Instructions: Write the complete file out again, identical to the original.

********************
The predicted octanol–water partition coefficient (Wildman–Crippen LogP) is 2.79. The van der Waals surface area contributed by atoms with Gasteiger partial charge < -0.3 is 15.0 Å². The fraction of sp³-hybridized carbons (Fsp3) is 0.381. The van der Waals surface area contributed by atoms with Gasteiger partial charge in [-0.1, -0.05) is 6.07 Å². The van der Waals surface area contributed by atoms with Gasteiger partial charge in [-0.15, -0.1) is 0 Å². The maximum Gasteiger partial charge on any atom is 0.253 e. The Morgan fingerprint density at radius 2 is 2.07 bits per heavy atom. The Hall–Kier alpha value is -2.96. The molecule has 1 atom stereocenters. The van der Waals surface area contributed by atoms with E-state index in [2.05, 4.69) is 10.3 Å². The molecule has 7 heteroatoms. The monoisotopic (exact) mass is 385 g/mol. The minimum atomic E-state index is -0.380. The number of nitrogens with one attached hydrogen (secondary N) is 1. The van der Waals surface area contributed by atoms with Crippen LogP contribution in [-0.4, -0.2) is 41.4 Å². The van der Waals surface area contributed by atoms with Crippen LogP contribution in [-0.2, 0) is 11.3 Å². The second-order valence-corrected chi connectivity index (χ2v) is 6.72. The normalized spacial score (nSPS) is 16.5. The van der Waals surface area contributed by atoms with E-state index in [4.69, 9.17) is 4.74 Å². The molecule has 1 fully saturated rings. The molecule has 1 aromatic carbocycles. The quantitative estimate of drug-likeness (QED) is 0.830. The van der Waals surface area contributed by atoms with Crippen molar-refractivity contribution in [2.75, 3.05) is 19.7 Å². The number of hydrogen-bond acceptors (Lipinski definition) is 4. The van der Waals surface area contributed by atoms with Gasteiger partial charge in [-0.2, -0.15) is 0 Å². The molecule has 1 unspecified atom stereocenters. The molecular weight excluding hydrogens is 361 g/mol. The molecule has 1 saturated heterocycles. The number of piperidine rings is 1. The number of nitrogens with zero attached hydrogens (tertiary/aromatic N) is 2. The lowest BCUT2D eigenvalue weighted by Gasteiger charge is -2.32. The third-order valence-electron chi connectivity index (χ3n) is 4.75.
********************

The predicted octanol–water partition coefficient (Wildman–Crippen LogP) is 2.79. The van der Waals surface area contributed by atoms with Gasteiger partial charge < -0.3 is 15.0 Å². The fraction of sp³-hybridized carbons (Fsp3) is 0.381. The van der Waals surface area contributed by atoms with Gasteiger partial charge in [-0.1, -0.05) is 6.07 Å². The van der Waals surface area contributed by atoms with Gasteiger partial charge in [-0.15, -0.1) is 0 Å². The maximum Gasteiger partial charge on any atom is 0.253 e. The Morgan fingerprint density at radius 2 is 2.07 bits per heavy atom. The Hall–Kier alpha value is -2.96. The molecule has 1 atom stereocenters. The van der Waals surface area contributed by atoms with E-state index in [2.05, 4.69) is 10.3 Å². The molecule has 7 heteroatoms. The monoisotopic (exact) mass is 385 g/mol. The minimum atomic E-state index is -0.380. The number of nitrogens with one attached hydrogen (secondary N) is 1. The van der Waals surface area contributed by atoms with Crippen LogP contribution in [-0.4, -0.2) is 41.4 Å². The van der Waals surface area contributed by atoms with Crippen LogP contribution in [-0.2, 0) is 11.3 Å². The second-order valence-corrected chi connectivity index (χ2v) is 6.72. The normalized spacial score (nSPS) is 16.5. The van der Waals surface area contributed by atoms with E-state index in [4.69, 9.17) is 4.74 Å². The molecule has 1 fully saturated rings. The molecule has 1 aromatic carbocycles. The quantitative estimate of drug-likeness (QED) is 0.830. The van der Waals surface area contributed by atoms with Crippen molar-refractivity contribution in [2.75, 3.05) is 19.7 Å². The number of hydrogen-bond acceptors (Lipinski definition) is 4. The van der Waals surface area contributed by atoms with Gasteiger partial charge in [-0.2, -0.15) is 0 Å². The molecule has 1 unspecified atom stereocenters. The molecular weight excluding hydrogens is 361 g/mol. The molecule has 1 saturated heterocycles. The number of piperidine rings is 1. The number of nitrogens with zero attached hydrogens (tertiary/aromatic N) is 2. The lowest BCUT2D eigenvalue weighted by Gasteiger charge is -2.32. The third-order valence-electron chi connectivity index (χ3n) is 4.75.